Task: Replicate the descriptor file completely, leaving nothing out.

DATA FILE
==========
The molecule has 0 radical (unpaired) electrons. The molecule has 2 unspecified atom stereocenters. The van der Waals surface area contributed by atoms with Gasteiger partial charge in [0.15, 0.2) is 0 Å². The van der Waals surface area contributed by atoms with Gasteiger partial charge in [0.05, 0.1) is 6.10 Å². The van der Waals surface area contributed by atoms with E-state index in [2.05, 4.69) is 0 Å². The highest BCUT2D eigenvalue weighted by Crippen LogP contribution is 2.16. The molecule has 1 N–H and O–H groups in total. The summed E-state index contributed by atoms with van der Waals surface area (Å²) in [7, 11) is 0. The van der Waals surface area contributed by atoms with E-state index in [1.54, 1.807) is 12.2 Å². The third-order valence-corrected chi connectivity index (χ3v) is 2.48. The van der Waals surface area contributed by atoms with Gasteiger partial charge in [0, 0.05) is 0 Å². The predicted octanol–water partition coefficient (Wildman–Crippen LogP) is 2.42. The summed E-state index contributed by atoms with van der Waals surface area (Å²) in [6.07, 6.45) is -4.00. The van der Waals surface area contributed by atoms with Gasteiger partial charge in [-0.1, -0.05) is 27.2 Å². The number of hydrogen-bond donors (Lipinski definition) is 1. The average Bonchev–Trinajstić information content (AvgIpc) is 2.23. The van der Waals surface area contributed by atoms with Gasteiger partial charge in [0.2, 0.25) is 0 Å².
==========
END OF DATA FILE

The molecule has 0 radical (unpaired) electrons. The molecule has 2 unspecified atom stereocenters. The van der Waals surface area contributed by atoms with Gasteiger partial charge in [0.15, 0.2) is 0 Å². The van der Waals surface area contributed by atoms with Gasteiger partial charge in [0.05, 0.1) is 6.10 Å². The van der Waals surface area contributed by atoms with E-state index in [2.05, 4.69) is 0 Å². The highest BCUT2D eigenvalue weighted by Crippen LogP contribution is 2.16. The molecule has 1 N–H and O–H groups in total. The summed E-state index contributed by atoms with van der Waals surface area (Å²) in [7, 11) is 0. The van der Waals surface area contributed by atoms with E-state index in [1.54, 1.807) is 12.2 Å². The third-order valence-corrected chi connectivity index (χ3v) is 2.48. The van der Waals surface area contributed by atoms with Gasteiger partial charge in [0, 0.05) is 0 Å². The predicted octanol–water partition coefficient (Wildman–Crippen LogP) is 2.42. The summed E-state index contributed by atoms with van der Waals surface area (Å²) in [6.07, 6.45) is -4.00. The van der Waals surface area contributed by atoms with Gasteiger partial charge in [-0.1, -0.05) is 27.2 Å². The number of hydrogen-bond donors (Lipinski definition) is 1. The average Bonchev–Trinajstić information content (AvgIpc) is 2.23. The van der Waals surface area contributed by atoms with Gasteiger partial charge in [0.2, 0.25) is 0 Å².